47. 47. Ambient education means 3.0 schools are located in: • Bricks • Taquerías • Clicks • Universities • Bowling alleys • On our phones • Coffee shops • On television • Parks • In our • Subway stations imaginations …everywhere!
  48. 48. Caveat: Technology is key, but… 1. Technology is not the answer. 2. Technology must be purposive.
  49. 49. “Technology is a word that describes something that doesn’t work yet... We notice things that don’t work. We don’t notice things that do. We notice computers, we don’t notice pennies. We notice e-book readers, we don’t notice books.” – Douglas Adams JavaOne Keynote, 1999
  50. 50. Dr. Cobo will discuss e-competencies on Saturday. [ ]
  51. 51. A global race for educational innovation…
  52. 52. So what?
  53. 53. Society 1.0 schools cannot teach 3.0 kids.
  54. 54. No matter how hard we try to cover up 19th century institutions, they will still be 19th century institutions.
  55. 55. Lasting legacy of Society 1.0: USA in the 21st century • Emerging knowledge/innovation economy is stunted • Integrated activities between adults/kids are highly limited • Kids and adults learn less and less from each other • Adults anxious about/fear learning from kids • Kids separated from adults, following legacy industrial economy model • Kids work mainly at menial tasks • Kids still contribute to all economic levels, but at far lower levels than possible, feasible, and desirable
  56. 56. Key point Schools should not use new technologies to teach the same old crap.
  57. 57. We all co-invent the future.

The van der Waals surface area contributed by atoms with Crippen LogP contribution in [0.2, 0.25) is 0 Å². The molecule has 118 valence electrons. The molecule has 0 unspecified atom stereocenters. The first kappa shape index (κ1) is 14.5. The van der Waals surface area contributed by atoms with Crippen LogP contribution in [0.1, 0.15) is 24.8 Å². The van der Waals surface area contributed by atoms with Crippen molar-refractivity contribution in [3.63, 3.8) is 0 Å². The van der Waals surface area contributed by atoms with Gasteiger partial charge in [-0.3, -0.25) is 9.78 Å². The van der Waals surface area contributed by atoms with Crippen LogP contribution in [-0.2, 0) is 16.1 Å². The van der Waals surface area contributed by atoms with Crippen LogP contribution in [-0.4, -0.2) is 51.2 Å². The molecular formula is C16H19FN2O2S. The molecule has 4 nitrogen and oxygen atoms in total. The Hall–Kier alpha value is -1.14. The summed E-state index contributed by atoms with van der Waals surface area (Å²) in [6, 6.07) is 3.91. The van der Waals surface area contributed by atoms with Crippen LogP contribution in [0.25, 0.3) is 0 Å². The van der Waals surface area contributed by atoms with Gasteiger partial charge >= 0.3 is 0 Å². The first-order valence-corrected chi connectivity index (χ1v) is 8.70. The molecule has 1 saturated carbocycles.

58. 58. We’re all white belts.
  59. 59. Let’s start now.
  60. 60. The New Paradigm of Society 3.0 • Increasing importance of creative human capital • Increasing rates of change • Increasingly inaccurate predictions • Increasing need to create preferred futures • Increasing sense that kids must share creation of new futures with adults
  61. 61. …also… • Today’s kids participate in an increasingly globalized world • Industrial society has given way to the knowledge- based society …which is already starting to transition to an innovation and creativity society (3.0!)
  62. 62. So, shall we live in the past or create the future? • In which paradigm do we place our kids? • In which paradigm do we place adults? • Where do each of us fit?
  63. 63. To move from legacy millstones to new futures we must all learn to…
  64. 64. Leapfrogging… • means leadership rather than catching up. • means using advanced, purposive technologies to assist students and teachers • technologies permit moving from memorization to creative and innovative knowledge production • greatly enhancing human capital
  65. 65. Leapfrogging just ahead of change J’ J Level of Advancement Time
  66. 66. “New” workforce: 21st century– Global Leapfrog • Emerging knowledge/innovation economy can get a quantum boost • Integrated activities can partner kids with adults • Adults are eager to learn from kids • Kids and adults learn more about each other • Kids and adults partner and collaborate, teaching to and learning from each other • Kids work increasingly at creative tasks • Kids still contribute to all economic levels, but with better distribution of effort than in the past
  67. 67. Leapfroggers also think… • Kids should mirror the creative workforces first and foremost • Functionality should be emphasized first and foremost • Technology supports reliable functionality • Each kid and adult is a creative • Each kid and adult is an innovator
  68. 68. The future we create can… • Help change schools to create the future • Help lead the world in educational change • Help bring children and youth into the knowledge workforce • Help kids and adults work together creatively
  69. 69. “Innovate, baby, innovate!”
  70. 70. No failures.
  71. 71. Thank you! Education Futures Leapfrog Institutes